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The Wordstrumpet Last-Minute Guide to Nanowrimo

nanowrimo-badgeNanowrimo (National Novel Writing Month) starts next Tuesday, November 1st. Are you ready? I did it a few years ago, resulting in an early draft of my novel, Emma Jean’s Bad Behavior.  And I’m planning to do it again this year to knock out a draft of a romance novel I have in mind. I think I have a pretty good plan for completing it, she said, modestly, which I shall share here.

First of all, loosely, here are the rules: you can prep as much as you want before November 1st, but you can’t actually write anything until that date.  Write 50,000 words and you win! Prizes include a button for your website and a certificate (at least that’s what they were last time I checked). You can sign up on the Nanowrimo website to get support and encouragement. If you’re a social type, many cities hold Nanowrimo write-ins that you can participate in.

All this is great, but the most important thing about Nanowrimo is that it encourages you to fling words at the page with abandon. You kinda have to if you’re going to meet that 50,000 word goal.  And please, please, please remember that THERE WILL BE MUCH REVISING NEEDED after November 30 has come and gone.  But you know that, right? (Its surprising how many people don’t.)

But, here’s the deal, guys, you only have a few days to prepare.  Like, three. But its not too late! You can totally get yourself in the right headspace to do this in three days. (Trust me, the right headspace is half the battle.)  And, I do highly recommend it.  Nanowrimo is a lot of fun, it  totally gets you over any fears you have about writing a novel, and it helps you learn how to silence your inner critic.

So here goes, the Wordstrumpet Last-Minute Guide to Nanowrimo:

  1. Come up with an idea. Maybe you already have one? Maybe you’ve had an idea for a novel for forever? This is the time to do it.  Here’s a little secret about writing a novel: you can use any idea you want. Really. Its all about how you put it together on the page. Just remember that all novels that work are based on conflict. Somebody (your main character) wants something, but forces array to prevent him from getting it.
  2. Do some prep work. This doesn’t need to be extensive, but it will help if you know your settings (main character’s home and work place, plus her hang-out at a minimum),and some things about your most important  characters (email me if you need a character dossier for this).
  3. Create a loose outline for your plot. (Quit cringing, pantsers.)  This can be as simple as a list of scenes or you can make it more complicated if your brain works that way. (Mine does not.)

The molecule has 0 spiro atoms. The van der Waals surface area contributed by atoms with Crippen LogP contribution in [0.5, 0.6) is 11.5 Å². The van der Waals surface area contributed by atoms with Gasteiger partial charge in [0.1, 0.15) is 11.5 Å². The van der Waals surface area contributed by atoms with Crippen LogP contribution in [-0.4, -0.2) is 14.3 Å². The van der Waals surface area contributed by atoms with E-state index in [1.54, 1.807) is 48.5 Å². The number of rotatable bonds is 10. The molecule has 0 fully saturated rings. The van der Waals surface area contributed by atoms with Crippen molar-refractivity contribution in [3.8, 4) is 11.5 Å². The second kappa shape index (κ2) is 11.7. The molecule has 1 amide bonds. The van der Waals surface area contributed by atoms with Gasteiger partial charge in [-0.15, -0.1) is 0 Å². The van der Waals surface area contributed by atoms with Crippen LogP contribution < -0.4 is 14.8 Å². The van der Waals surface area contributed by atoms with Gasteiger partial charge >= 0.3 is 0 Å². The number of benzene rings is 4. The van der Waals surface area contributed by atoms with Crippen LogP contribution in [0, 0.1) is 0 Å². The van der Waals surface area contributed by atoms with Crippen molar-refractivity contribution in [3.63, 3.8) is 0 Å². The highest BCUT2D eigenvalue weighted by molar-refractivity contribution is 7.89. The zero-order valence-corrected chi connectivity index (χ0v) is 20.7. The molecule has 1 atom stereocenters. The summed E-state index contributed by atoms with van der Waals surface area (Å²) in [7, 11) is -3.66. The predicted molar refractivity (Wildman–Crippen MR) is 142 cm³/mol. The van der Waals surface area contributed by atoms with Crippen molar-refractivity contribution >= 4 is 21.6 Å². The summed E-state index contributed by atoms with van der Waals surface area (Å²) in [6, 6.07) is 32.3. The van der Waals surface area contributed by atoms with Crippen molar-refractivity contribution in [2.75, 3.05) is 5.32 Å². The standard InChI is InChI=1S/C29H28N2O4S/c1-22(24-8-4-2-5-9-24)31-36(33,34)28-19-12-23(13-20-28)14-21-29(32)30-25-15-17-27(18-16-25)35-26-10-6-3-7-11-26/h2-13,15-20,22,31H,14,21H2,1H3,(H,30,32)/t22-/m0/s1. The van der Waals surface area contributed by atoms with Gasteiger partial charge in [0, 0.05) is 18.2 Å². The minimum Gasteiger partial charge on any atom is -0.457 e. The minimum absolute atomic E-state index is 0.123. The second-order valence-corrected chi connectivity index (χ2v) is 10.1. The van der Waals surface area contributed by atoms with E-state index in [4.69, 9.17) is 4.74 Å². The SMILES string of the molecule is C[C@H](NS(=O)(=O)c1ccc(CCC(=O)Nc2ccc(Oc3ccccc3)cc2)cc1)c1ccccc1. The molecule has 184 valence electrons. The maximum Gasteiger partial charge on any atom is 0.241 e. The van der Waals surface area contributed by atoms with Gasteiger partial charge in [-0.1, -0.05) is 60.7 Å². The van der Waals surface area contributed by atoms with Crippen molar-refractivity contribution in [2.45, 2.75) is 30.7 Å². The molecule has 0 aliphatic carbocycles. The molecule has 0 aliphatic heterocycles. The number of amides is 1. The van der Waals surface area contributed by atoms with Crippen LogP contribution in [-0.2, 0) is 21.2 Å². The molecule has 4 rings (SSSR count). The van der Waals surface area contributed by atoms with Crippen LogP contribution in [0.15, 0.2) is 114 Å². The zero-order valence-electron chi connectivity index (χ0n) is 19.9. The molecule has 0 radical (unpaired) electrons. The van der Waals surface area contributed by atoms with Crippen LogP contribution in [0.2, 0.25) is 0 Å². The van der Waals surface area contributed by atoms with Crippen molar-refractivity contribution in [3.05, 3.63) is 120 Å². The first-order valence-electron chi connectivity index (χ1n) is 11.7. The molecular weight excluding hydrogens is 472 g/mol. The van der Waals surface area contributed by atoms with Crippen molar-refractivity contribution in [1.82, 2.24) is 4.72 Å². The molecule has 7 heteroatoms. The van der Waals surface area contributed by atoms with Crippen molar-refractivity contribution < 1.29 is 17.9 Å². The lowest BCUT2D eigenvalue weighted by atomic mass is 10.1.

4. Write notes. Ponder things like theme, motivation, the above-mentioned conflict and write your thoughts down. These will likely change as you progress through the pages, but it is good to have some initial thoughts. I like to create a little binder or use a spiral for this, so I’ve got everything together in one place.
  5. Figure out a schedule.  I like to get up early and write, so that my most important thing is finished first. I set a goal of 2,000 words a day. If I stuck to it exactly, I’d end up with 60,000 words after the 30 days of November. But life does intervene. There’s Thanksgiving, for instance. And that’s a time suck if there ever was one.  With my 2K a day goal, I’m good if I lose a couple days to emergency grandchild watching or whatever.
  6. Monitor your habits. This is a good time to forego that nightly class of wine. (Brahahahaha. Like that’s going to happen.) Make sure you eat well and get enough exercise and sleep.
  7. Write like the wind.  Make freaking forward progress! Your goal is to hit 50K words, not obsess over every word. If you’re going to win this, you’re going to have to write fast.  The time for rewriting is when you are finished
  8. Be aware you might not finish. Winning Nanowrimo means completing 50,000 words on one single novel project in a month. You might choose, from the start, to write more of a novella, or know that you’re not going to be quite finished at 50K. And that’s okay–because you’ll have most of it done.
  9. Have fun. We don’t do this to torture ourselves. Do we?

So, are you going to do it? C’mon, let’s! Leave a comment and let’s chat about it.

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Fall Planning, A Special Offer and Off I Go

I’ve been working hard getting clients set for my absence while I’m in France, and I’ve found myself with a bit of time this week. And so I’ve been planning. If there’s one thing I love to do in this life, it is to plan.  Give me a calendar or a planner or a workbook or a template and I’m a happy camper.

When I get home, I’ll have three months left to make my mark on this year. Three short months! And I’ve got tons I want to write, novels, books, blog posts and newsletters.  So in order to accomplish it all, I’m going to need to be organized.  Hence the planning. (Never mind that sometimes I get so enraptured with my planning that I never get to the actual action-taking.)

But here’s the deal.  In all that planning, I know the unexpected will happen. Like people wanting to hire me.  And so I had an idea. (Those are my husband’s most dreaded words in all the world, by the way. Because when I utter them it usually means he’ll be moving furniture or painting walls or digging up a garden bed to create a sculpture garden.) What if I could get an idea who might want to work with me now, to aid me in my planning.